Fleurier is, indeed, a company town. Book a table for lunch at the Restaurant Les Six-Communes in Môtiers, the hamlet just a mile or so from Fleurier. Dining on local char in absinthe sauce are the movers and shakers of the area’s industry: executives from Bovet, Parmigiani and Chopard; a fellow who makes watchbands; an engraver, and Fleurier’s mayor, all table-hopping and greeting one another with enthusiasm. The president of one watch brand may have a child working at the competition, and probably worked there himself at one time. It’s all in the (business) family.
Unlike the techniques in the Vallée, where farmers spent the winter months making watches, the artistry of Fleurier had a different genesis: the Huguenots. In the 16th century, persecution in Catholic France drove Protestants to Geneva, where they specialized in decorative arts. But a hundred years later the Reformation forced them to look for yet another refuge, and they went to Fleurier, about 50 miles away, where many of the townspeople already were stonecutters, masons and carpenters.
David-Jean-Jacques-Henri Vaucher is called Fleurier’s first watchmaker, having set up shop in 1730. By 1750, the town had 459 residents, 103 of whom were Vauchers, and many were involved in various aspects of watchmaking.
In the early 1800s Édouard Bovet and his brothers were running an import-export business between Fleurier and Guangzhou, China, then known as Canton. Aware of the popularity of embellished pocket watches, he started Bovet Fleurier in 1822 to produce them.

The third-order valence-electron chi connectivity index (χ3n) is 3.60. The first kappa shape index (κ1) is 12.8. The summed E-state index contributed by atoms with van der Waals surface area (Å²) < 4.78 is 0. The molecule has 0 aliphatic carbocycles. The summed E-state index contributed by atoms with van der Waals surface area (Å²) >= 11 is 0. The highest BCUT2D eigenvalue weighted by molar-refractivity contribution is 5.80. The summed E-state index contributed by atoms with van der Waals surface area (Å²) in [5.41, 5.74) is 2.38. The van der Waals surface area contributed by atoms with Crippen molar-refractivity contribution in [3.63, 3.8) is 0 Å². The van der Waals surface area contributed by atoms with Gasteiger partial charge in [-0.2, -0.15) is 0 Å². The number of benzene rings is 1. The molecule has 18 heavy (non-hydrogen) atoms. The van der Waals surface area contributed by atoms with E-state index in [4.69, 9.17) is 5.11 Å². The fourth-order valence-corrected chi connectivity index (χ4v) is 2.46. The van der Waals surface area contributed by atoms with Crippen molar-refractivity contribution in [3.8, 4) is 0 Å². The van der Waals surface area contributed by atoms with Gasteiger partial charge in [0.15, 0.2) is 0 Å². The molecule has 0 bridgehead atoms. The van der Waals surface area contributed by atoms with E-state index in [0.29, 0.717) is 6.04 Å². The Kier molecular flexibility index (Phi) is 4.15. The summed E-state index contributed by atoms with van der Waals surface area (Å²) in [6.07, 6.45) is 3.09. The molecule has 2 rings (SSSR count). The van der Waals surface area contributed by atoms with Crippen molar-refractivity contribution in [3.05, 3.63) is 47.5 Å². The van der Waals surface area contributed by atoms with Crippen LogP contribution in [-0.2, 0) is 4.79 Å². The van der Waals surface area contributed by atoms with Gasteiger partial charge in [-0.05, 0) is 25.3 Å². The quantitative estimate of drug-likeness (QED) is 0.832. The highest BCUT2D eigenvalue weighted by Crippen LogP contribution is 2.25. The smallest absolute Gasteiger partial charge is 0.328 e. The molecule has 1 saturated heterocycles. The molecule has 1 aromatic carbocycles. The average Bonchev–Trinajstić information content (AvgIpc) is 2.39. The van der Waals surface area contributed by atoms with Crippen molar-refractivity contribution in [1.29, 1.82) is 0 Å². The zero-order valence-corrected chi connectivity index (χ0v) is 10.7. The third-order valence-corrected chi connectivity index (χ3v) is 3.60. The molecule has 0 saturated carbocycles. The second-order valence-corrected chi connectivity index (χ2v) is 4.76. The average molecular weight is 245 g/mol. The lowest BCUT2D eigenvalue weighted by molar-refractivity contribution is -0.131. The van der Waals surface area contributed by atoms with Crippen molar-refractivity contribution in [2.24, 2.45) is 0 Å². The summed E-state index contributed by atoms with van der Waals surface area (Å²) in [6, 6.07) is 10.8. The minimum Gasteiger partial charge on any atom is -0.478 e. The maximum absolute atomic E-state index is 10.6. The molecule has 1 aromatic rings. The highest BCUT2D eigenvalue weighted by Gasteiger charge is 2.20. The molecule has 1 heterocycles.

He was not alone. “By 1860 there were 600 watchmakers and more than 40 families in Fleurier making watches for the Chinese,” said Michel Parmigiani, the founder and owner of the watch company Parmigiani Fleurier. “The town had the largest concentration of millionaires in Switzerland.”
By the 1970s, things had changed. The arrival of the quartz watch was so catastrophic that local people still refer to it simply as The Crisis. Factories closed, residents moved, businesses shuttered.
“People laughed at me back then when I said I wanted to be a watchmaker,” said Benoît Conrath, now 53 and working at Parmigiani. “Back then, to be a watchmaker was to be unemployed. No one wanted mechanical watches. It was like using a horse and cart to travel.”
It was Mr. Parmigiani who came to the rescue. He had grown up in a neighboring village, graduated from Fleurier’s watch school and had his own workshop specializing in restoration. (He briefly owned Bovet, in 1989-1990.) Then in 1996, bucking the quartz trend, he decided to make his own watches, and to do so in Fleurier.
Parmigiani Fleurier was established with headquarters in a mansion formerly owned by the Vaucher family. Vaucher, which now makes watch components, began making parts for the new company. That same year, Mr. Parmigiani persuaded Chopard to base its watchmaking in Fleurier. The town’s revival had begun.
“People would stop him on the street and thank him,” recalled Mr. Parmigiani’s daughter, Anne-Laure.
Then, Mr. Conrath said, a backlash began against quartz watches. “In the 1990s people realized that a watch was not just an instant instrument, but a luxury product,” he said. “German and Italian journalists realized how beautiful a mechanical watch is and started writing about them.